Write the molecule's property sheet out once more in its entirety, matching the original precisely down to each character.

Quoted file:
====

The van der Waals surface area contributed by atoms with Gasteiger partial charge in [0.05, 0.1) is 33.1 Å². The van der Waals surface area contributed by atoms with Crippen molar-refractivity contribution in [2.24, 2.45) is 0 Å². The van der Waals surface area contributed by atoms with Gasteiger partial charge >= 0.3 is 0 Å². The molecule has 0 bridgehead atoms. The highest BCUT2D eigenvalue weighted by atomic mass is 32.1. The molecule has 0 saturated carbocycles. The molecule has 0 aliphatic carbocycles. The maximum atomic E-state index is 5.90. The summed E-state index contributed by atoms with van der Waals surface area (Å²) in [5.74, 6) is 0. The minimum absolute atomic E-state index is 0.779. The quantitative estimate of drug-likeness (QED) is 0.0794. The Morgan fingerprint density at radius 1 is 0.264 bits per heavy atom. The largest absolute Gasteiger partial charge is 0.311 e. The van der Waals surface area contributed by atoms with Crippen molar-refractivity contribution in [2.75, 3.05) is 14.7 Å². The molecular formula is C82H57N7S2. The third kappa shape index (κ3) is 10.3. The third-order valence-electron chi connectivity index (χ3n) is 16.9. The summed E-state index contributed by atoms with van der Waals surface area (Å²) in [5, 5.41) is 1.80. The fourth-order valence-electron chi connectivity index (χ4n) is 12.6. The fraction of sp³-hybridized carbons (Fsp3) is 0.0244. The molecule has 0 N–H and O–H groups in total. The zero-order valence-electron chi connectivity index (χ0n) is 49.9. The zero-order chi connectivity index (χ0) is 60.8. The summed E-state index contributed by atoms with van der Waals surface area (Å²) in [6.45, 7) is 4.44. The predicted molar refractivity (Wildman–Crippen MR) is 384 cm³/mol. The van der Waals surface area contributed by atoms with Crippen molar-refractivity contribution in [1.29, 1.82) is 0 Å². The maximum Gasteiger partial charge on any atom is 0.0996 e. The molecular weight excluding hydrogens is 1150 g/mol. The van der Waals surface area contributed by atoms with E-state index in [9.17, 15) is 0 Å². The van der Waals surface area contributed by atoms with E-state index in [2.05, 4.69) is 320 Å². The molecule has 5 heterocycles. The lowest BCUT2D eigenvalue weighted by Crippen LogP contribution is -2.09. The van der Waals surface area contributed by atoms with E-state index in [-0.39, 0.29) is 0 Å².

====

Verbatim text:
The van der Waals surface area contributed by atoms with Gasteiger partial charge in [0.05, 0.1) is 33.1 Å². The van der Waals surface area contributed by atoms with Crippen molar-refractivity contribution in [2.24, 2.45) is 0 Å². The van der Waals surface area contributed by atoms with Gasteiger partial charge >= 0.3 is 0 Å². The molecule has 0 bridgehead atoms. The highest BCUT2D eigenvalue weighted by atomic mass is 32.1. The molecule has 0 saturated carbocycles. The molecule has 0 aliphatic carbocycles. The maximum atomic E-state index is 5.90. The summed E-state index contributed by atoms with van der Waals surface area (Å²) in [5.74, 6) is 0. The minimum absolute atomic E-state index is 0.779. The quantitative estimate of drug-likeness (QED) is 0.0794. The Morgan fingerprint density at radius 1 is 0.264 bits per heavy atom. The largest absolute Gasteiger partial charge is 0.311 e. The van der Waals surface area contributed by atoms with Crippen molar-refractivity contribution in [2.75, 3.05) is 14.7 Å². The molecular formula is C82H57N7S2. The third kappa shape index (κ3) is 10.3. The third-order valence-electron chi connectivity index (χ3n) is 16.9. The summed E-state index contributed by atoms with van der Waals surface area (Å²) in [5, 5.41) is 1.80. The fourth-order valence-electron chi connectivity index (χ4n) is 12.6. The fraction of sp³-hybridized carbons (Fsp3) is 0.0244. The molecule has 0 N–H and O–H groups in total. The zero-order valence-electron chi connectivity index (χ0n) is 49.9. The zero-order chi connectivity index (χ0) is 60.8. The summed E-state index contributed by atoms with van der Waals surface area (Å²) in [6.45, 7) is 4.44. The predicted molar refractivity (Wildman–Crippen MR) is 384 cm³/mol. The van der Waals surface area contributed by atoms with Crippen molar-refractivity contribution in [1.29, 1.82) is 0 Å². The maximum Gasteiger partial charge on any atom is 0.0996 e. The molecular weight excluding hydrogens is 1150 g/mol. The van der Waals surface area contributed by atoms with E-state index in [9.17, 15) is 0 Å². The van der Waals surface area contributed by atoms with E-state index in [2.05, 4.69) is 320 Å². The molecule has 5 heterocycles. The lowest BCUT2D eigenvalue weighted by Crippen LogP contribution is -2.09. The van der Waals surface area contributed by atoms with E-state index in [-0.39, 0.29) is 0 Å².